A few months ago I was at a friend's house and noticed she was keeping a jar of moments of the year that she wanted to remember-- moments to hang onto and be grateful for. For me, that's the stuff of comfort. I need to make a long list of moments and things that I love. I'll add to it that thing I read on the internet; Morrissey singing My Love Life; the last episode of Six Feet Under that slayyys me; Tiny Beautiful Things; that picture from our wedding where I was crying and laughing in the same breath; the memory of the first grilling on our patio. We need the stuff of ordinary joy. Gather it around you like armor, because that's what good comfort is. 

5 With: Elizabeth Braaten Palmieri

October 22, 2014

A common theme in these 5 With interviews is make the work you want to see in the world; don't wait for permission. I see a lot of that outlook in Liz's work. We studied theater in college together, and since then her life has included a few moves, massage school & a good amount of resourcefulness in continuing to find creative opportunities-- regardless of location. Now living in Columbia, Missouri, I was excited to see that Liz  co-founded a theater company & has been writing her own work. I'm excited by the risks she's taking & the way she's dedicated to figuring out how to Make Sh*t Happen. 


Describe your current artistic work:
I am an artistic, aesthetic and entrepreneurial slut these days, working on projects that span from my roots in live theatrical performance to film, and recently, a newly formed collective of themed, curated experiences. I am the co-founder and artistic director of GreenHouse Theatre Project, a professional experimental theatre company based in Columbia, Missouri that focuses on process and creative collaboration. My other project is a short film that I wrote, produced, co-directed and performed in last summer titled Perch. It will be premiering at the Citizen Jane Film Festival in November and will make the festival rounds this upcoming year. And my latest endeavor is a collaboration with a photographer and a fiber artist. This 'curated experience' workshop will be framed by a theme and incorporate slow food, a beautiful landscape/location and documentation of the whole production. Working with passionate, talented artists who share my aesthetic is what really turns me on.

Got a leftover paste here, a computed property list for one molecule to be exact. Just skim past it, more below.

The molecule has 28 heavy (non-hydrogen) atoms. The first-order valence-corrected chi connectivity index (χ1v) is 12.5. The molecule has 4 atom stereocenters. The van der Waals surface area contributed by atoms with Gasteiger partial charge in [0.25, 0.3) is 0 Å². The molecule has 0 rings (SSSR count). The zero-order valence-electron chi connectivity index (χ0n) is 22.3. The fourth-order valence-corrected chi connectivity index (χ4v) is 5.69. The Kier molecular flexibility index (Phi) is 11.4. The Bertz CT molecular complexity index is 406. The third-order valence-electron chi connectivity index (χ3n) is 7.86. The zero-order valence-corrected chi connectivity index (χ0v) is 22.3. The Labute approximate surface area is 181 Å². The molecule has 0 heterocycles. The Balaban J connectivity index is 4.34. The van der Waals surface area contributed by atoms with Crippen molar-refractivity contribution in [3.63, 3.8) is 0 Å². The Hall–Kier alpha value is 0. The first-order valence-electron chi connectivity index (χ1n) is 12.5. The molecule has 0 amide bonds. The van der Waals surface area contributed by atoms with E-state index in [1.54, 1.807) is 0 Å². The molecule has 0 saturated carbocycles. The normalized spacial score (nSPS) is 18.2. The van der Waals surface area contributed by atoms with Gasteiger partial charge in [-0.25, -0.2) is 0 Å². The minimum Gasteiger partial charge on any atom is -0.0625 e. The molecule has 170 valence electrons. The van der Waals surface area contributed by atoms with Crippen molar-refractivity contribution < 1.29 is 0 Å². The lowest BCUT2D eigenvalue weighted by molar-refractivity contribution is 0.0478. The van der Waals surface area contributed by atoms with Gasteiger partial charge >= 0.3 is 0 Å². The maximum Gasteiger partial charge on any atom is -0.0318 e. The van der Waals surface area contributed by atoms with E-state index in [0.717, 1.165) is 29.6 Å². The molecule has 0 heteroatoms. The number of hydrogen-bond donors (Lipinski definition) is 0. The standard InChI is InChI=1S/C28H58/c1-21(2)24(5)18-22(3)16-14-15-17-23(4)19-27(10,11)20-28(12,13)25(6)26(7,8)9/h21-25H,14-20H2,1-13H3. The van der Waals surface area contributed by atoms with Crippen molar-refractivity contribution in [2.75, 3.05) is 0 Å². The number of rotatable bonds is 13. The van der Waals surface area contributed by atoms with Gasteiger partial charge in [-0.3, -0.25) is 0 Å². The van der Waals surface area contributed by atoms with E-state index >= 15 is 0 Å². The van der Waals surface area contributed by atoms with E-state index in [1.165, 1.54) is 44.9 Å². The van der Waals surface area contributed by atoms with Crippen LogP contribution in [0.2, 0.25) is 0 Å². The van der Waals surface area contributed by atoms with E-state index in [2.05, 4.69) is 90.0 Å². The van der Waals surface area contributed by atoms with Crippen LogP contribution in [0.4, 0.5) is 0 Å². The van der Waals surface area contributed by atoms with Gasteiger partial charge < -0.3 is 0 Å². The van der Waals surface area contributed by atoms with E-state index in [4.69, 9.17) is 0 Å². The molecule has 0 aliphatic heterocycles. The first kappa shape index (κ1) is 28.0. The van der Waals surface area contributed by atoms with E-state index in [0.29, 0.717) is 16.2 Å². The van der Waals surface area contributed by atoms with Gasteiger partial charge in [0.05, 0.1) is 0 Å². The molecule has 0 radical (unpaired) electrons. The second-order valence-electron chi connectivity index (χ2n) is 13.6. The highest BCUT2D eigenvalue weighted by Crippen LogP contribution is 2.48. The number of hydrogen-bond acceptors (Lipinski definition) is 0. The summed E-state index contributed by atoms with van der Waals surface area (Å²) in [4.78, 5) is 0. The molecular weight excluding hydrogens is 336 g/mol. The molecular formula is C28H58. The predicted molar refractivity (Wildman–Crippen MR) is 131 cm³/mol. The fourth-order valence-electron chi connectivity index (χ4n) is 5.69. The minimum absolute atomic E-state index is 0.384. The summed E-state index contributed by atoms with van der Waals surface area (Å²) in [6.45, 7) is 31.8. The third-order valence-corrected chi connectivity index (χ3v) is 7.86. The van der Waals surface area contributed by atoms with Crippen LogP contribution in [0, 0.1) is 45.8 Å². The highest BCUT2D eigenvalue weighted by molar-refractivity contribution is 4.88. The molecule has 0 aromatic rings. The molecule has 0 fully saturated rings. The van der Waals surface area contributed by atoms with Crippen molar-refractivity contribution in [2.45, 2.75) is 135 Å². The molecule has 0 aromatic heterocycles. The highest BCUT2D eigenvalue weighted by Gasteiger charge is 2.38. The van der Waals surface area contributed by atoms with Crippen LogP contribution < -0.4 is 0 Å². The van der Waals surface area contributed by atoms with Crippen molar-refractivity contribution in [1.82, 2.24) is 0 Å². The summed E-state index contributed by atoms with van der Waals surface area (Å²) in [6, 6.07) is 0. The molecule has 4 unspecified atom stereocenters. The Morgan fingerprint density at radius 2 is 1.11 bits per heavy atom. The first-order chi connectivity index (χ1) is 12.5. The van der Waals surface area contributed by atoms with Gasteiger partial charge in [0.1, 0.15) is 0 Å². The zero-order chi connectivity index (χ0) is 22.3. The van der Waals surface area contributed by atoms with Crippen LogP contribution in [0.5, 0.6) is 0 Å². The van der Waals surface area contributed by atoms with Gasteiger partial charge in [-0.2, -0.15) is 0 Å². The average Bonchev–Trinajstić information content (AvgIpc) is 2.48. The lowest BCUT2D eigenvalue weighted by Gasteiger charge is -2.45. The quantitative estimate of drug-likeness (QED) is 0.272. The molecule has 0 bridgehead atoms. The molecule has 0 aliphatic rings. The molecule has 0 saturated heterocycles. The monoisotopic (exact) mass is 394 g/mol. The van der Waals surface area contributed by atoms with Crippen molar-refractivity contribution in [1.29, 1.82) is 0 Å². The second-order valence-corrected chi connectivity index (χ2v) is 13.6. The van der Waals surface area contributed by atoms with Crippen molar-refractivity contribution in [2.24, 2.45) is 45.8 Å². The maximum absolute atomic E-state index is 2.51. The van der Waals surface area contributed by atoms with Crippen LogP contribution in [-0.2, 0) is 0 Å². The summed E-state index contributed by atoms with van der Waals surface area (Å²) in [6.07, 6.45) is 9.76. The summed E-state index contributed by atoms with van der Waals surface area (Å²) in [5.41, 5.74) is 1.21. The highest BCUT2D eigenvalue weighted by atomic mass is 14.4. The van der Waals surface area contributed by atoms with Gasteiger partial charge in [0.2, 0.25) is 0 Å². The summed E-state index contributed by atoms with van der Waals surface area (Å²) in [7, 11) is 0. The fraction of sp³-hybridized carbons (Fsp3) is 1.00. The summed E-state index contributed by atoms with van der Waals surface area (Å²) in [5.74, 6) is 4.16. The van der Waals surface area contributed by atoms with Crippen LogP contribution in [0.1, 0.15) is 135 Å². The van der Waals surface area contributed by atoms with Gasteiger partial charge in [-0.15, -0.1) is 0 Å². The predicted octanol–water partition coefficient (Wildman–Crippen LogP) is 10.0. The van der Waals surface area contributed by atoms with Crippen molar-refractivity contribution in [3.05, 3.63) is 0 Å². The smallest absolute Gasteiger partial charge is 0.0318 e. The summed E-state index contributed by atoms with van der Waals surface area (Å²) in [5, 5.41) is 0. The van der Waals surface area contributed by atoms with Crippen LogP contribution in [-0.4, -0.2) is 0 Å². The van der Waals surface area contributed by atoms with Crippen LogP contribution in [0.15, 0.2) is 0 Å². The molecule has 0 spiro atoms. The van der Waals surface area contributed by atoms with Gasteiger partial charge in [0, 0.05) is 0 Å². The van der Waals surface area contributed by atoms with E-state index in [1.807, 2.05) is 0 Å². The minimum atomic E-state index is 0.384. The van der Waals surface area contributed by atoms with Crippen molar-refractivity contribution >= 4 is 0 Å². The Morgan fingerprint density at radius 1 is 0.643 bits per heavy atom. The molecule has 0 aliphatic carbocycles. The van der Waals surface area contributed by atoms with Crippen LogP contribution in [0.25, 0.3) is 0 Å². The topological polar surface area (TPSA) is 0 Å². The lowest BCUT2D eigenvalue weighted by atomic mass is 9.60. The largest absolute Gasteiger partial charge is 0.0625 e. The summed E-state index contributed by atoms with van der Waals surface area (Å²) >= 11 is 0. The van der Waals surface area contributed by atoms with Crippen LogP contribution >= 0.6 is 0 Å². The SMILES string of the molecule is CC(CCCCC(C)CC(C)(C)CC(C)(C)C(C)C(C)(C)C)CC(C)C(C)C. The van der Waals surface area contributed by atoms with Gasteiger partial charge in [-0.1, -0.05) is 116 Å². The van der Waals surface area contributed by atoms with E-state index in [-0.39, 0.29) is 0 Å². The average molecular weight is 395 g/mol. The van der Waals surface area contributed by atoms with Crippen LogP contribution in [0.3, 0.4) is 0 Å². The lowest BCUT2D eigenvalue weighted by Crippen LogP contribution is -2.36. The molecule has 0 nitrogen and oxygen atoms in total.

What are your biggest creative challenges?
Keeping my self-motivation going with independent work. Self-promoting. Trusting others with my work: I tend to be protective of my writing, and don't let anyone read my works-in-progress. Much of my work comes alive in the rehearsal processes, while workshopping and playing with material, and because of this the words look flat to me on the paper. I don't know if others will get what I see in my head until we are on our feet moving with the words.

How do you balance paying your bills with making your art?
I just had a huge fundraiser for my theatre company.  It was a success, and much of that credit goes to my board-- a group of professional, left-brained, art supporting people that keep me on track.  Otherwise, money is a dirty word to me. It is necessary, as we pay all involved in our projects, but it mucks up my idea of pure art-- art created for the necessity to live.